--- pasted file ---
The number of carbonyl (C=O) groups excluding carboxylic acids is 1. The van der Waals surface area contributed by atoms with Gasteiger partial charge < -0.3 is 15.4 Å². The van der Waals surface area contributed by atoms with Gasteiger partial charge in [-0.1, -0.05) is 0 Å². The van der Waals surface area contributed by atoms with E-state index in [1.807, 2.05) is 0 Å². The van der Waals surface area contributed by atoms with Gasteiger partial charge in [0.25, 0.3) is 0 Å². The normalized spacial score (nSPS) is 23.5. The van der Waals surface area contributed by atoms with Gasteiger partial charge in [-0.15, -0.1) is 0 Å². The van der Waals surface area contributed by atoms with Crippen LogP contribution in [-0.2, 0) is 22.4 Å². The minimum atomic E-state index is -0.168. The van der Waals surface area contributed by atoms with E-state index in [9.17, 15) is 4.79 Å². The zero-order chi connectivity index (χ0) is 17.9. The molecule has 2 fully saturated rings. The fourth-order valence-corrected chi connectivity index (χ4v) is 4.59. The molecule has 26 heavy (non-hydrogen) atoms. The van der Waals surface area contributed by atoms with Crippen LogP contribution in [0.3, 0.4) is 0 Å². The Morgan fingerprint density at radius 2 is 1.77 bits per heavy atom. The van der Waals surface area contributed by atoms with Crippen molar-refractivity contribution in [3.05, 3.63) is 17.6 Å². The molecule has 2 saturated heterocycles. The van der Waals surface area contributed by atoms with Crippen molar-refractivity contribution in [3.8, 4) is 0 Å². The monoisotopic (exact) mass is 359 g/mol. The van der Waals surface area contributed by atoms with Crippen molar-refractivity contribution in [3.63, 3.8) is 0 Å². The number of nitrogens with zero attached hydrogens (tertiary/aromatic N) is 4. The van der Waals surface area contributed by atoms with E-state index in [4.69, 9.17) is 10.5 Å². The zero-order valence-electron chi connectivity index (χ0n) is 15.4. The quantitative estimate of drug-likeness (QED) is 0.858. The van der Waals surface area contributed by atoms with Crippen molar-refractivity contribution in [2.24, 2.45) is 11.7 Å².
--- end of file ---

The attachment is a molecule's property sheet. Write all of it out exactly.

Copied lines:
The number of carbonyl (C=O) groups excluding carboxylic acids is 1. The van der Waals surface area contributed by atoms with Gasteiger partial charge < -0.3 is 15.4 Å². The van der Waals surface area contributed by atoms with Gasteiger partial charge in [-0.1, -0.05) is 0 Å². The van der Waals surface area contributed by atoms with E-state index in [1.807, 2.05) is 0 Å². The van der Waals surface area contributed by atoms with Gasteiger partial charge in [0.25, 0.3) is 0 Å². The normalized spacial score (nSPS) is 23.5. The van der Waals surface area contributed by atoms with Gasteiger partial charge in [-0.15, -0.1) is 0 Å². The van der Waals surface area contributed by atoms with Crippen LogP contribution in [-0.2, 0) is 22.4 Å². The minimum atomic E-state index is -0.168. The van der Waals surface area contributed by atoms with E-state index in [9.17, 15) is 4.79 Å². The zero-order chi connectivity index (χ0) is 17.9. The molecule has 2 fully saturated rings. The fourth-order valence-corrected chi connectivity index (χ4v) is 4.59. The molecule has 26 heavy (non-hydrogen) atoms. The van der Waals surface area contributed by atoms with Crippen LogP contribution in [0.3, 0.4) is 0 Å². The Morgan fingerprint density at radius 2 is 1.77 bits per heavy atom. The van der Waals surface area contributed by atoms with Crippen molar-refractivity contribution in [3.05, 3.63) is 17.6 Å². The molecule has 2 saturated heterocycles. The van der Waals surface area contributed by atoms with Crippen molar-refractivity contribution in [3.8, 4) is 0 Å². The monoisotopic (exact) mass is 359 g/mol. The van der Waals surface area contributed by atoms with Crippen molar-refractivity contribution in [3.63, 3.8) is 0 Å². The number of nitrogens with zero attached hydrogens (tertiary/aromatic N) is 4. The van der Waals surface area contributed by atoms with E-state index in [4.69, 9.17) is 10.5 Å². The zero-order valence-electron chi connectivity index (χ0n) is 15.4. The quantitative estimate of drug-likeness (QED) is 0.858. The van der Waals surface area contributed by atoms with Crippen molar-refractivity contribution in [2.24, 2.45) is 11.7 Å².